News Stories

The ink may fade, but the memories will not

By Navy Petty Officer 2nd Class Jordyn Apsey Defense Information School


Sam Ponczak, a native of Warsaw, Poland, volunteers at the Holocaust Memorial Museum in Washington, D.C., where he translates interviews of Poles who were asked to describe what they saw during the Holocaust.

In one video that he translated, a man in his 80s or 90s describes a column of Jews – elderly men and women, and mothers with their children – being marched down a road to be executed by the Nazis.

Some would be shot in forests and buried in mass graves. Others would be killed in Jewish cemeteries. People in the column shouted to some boys who were sitting in a field by the road.

“Pray to God,” they said. “Pray for us. Tell what’s happening. Remember, tell what’s happening.”

The story reminded him of his own childhood experience, Ponczak said. In 1946, his family was living in Reichenbach, a formerly German town that was made a part of Poland after the war.

Survivors of the death camp at Auschwitz often gathered in the Ponczaks’ apartment, where they talked about groups of Jews being sent to the gas chambers, knowing what was in store for them and yelling to the others, begging them to remember, to tell what they had seen.

The video and his own recollections came together for Ponczak, now 78, in a powerful way.

“I realized these were the last wishes of people who were about to die,” he said. “To me, it’s very significant. To remember is to tell about this.”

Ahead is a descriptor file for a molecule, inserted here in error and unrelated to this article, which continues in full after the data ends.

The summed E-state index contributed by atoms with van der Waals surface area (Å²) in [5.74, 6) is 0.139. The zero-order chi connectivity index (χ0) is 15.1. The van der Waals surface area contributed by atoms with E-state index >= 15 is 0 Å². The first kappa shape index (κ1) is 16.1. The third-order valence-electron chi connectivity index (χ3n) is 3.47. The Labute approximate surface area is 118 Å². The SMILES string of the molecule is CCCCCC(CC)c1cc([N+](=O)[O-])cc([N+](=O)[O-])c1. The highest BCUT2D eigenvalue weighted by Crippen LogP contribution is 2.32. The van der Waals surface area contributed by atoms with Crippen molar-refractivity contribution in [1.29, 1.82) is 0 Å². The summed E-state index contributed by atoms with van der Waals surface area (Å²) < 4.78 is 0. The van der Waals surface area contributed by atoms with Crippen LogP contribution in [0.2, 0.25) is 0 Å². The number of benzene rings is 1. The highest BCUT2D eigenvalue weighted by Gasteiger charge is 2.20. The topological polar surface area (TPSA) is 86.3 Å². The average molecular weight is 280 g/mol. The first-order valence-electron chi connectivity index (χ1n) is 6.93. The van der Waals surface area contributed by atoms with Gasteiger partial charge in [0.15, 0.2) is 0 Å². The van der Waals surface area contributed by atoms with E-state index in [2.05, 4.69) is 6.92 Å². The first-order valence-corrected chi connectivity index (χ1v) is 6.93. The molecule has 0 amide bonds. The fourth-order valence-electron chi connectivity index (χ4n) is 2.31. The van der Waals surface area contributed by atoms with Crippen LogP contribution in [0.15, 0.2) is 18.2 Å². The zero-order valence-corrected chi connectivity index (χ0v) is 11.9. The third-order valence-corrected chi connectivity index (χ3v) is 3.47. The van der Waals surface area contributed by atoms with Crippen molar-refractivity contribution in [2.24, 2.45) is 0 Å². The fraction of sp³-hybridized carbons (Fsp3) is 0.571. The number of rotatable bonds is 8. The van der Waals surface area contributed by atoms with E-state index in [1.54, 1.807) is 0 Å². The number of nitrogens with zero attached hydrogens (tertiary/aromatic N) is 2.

Ponczak, who spoke May 2 at a Holocaust observance at the Defense Information School on Fort Meade, Maryland, spent much of the past year ensuring that another group of Poles would not be forgotten.

They are the more than 5 million people, including the president of Poland and millions of school children, who signed pages of paper that were then hand-bound into volumes of signatures, pictures and artwork, and given to U.S. President Calvin Coolidge in 1926.

The Polish people were congratulating the United States on the 150th anniversary of the signing of the Declaration of Independence and thanking the United States for its support during World War I and afterward, when their country – which had not existed for the previous century – was brought into being again.

The 111-volume collection, which is kept at the Library of Congress, is officially titled the Polish Declarations of Admiration and Friendship for the United States.

Unofficially, it has another name.

“We call it ‘The Thank-you Card,’” Ponczak said.

Volumes 1 through 6 contain signatures of the president and prime minister of Poland in 1926, cardinals in the Roman Catholic church, and artwork from famous painters.

Volumes 7 through 111 are the most important to Ponczak because within their pages are the signatures of teachers and children, many of whom would have been in their early 20s by the time World War II began and their country was overrun.

“The point is that this may be the only evidence of such a person left,” he said. “These signatures are most likely, I cannot swear, but are most likely the only thing that is left after these people.”

Volumes 1 through 13 were digitized about 10 years ago, making them available for study by a genealogical association in Poland.